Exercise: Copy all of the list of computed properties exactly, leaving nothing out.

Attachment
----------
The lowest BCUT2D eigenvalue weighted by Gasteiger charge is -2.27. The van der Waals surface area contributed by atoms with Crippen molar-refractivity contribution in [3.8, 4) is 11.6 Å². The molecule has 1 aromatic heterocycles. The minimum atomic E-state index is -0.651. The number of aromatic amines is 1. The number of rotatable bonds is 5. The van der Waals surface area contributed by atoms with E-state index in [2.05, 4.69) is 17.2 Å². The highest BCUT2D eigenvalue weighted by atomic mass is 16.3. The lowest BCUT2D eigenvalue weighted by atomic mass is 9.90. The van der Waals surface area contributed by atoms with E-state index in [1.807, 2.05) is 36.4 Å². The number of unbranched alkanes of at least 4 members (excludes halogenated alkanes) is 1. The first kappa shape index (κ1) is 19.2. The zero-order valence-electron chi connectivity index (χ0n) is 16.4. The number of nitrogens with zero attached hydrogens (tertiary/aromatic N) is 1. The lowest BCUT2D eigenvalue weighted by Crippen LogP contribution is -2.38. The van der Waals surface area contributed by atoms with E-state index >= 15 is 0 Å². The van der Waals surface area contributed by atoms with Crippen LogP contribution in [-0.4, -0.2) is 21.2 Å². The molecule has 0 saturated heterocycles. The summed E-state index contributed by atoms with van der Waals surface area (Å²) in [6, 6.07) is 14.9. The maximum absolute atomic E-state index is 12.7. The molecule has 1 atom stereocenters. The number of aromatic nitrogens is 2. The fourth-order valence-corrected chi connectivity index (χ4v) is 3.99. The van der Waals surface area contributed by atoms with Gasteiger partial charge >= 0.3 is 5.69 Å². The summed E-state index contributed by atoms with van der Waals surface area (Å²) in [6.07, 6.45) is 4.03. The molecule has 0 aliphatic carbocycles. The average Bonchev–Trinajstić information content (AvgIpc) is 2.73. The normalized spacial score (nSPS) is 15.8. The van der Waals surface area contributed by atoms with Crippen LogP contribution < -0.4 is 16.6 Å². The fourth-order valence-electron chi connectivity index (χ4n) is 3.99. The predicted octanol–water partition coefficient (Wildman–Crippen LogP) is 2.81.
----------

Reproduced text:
The lowest BCUT2D eigenvalue weighted by Gasteiger charge is -2.27. The van der Waals surface area contributed by atoms with Crippen molar-refractivity contribution in [3.8, 4) is 11.6 Å². The molecule has 1 aromatic heterocycles. The minimum atomic E-state index is -0.651. The number of aromatic amines is 1. The number of rotatable bonds is 5. The van der Waals surface area contributed by atoms with E-state index in [2.05, 4.69) is 17.2 Å². The highest BCUT2D eigenvalue weighted by atomic mass is 16.3. The lowest BCUT2D eigenvalue weighted by atomic mass is 9.90. The van der Waals surface area contributed by atoms with E-state index in [1.807, 2.05) is 36.4 Å². The number of unbranched alkanes of at least 4 members (excludes halogenated alkanes) is 1. The first kappa shape index (κ1) is 19.2. The zero-order valence-electron chi connectivity index (χ0n) is 16.4. The number of nitrogens with zero attached hydrogens (tertiary/aromatic N) is 1. The lowest BCUT2D eigenvalue weighted by Crippen LogP contribution is -2.38. The van der Waals surface area contributed by atoms with E-state index >= 15 is 0 Å². The van der Waals surface area contributed by atoms with Crippen LogP contribution in [-0.4, -0.2) is 21.2 Å². The molecule has 0 saturated heterocycles. The summed E-state index contributed by atoms with van der Waals surface area (Å²) in [6, 6.07) is 14.9. The maximum absolute atomic E-state index is 12.7. The molecule has 1 atom stereocenters. The number of aromatic nitrogens is 2. The fourth-order valence-corrected chi connectivity index (χ4v) is 3.99. The van der Waals surface area contributed by atoms with Gasteiger partial charge >= 0.3 is 5.69 Å². The summed E-state index contributed by atoms with van der Waals surface area (Å²) in [6.07, 6.45) is 4.03. The molecule has 0 aliphatic carbocycles. The average Bonchev–Trinajstić information content (AvgIpc) is 2.73. The normalized spacial score (nSPS) is 15.8. The van der Waals surface area contributed by atoms with Crippen LogP contribution < -0.4 is 16.6 Å². The fourth-order valence-electron chi connectivity index (χ4n) is 3.99. The predicted octanol–water partition coefficient (Wildman–Crippen LogP) is 2.81.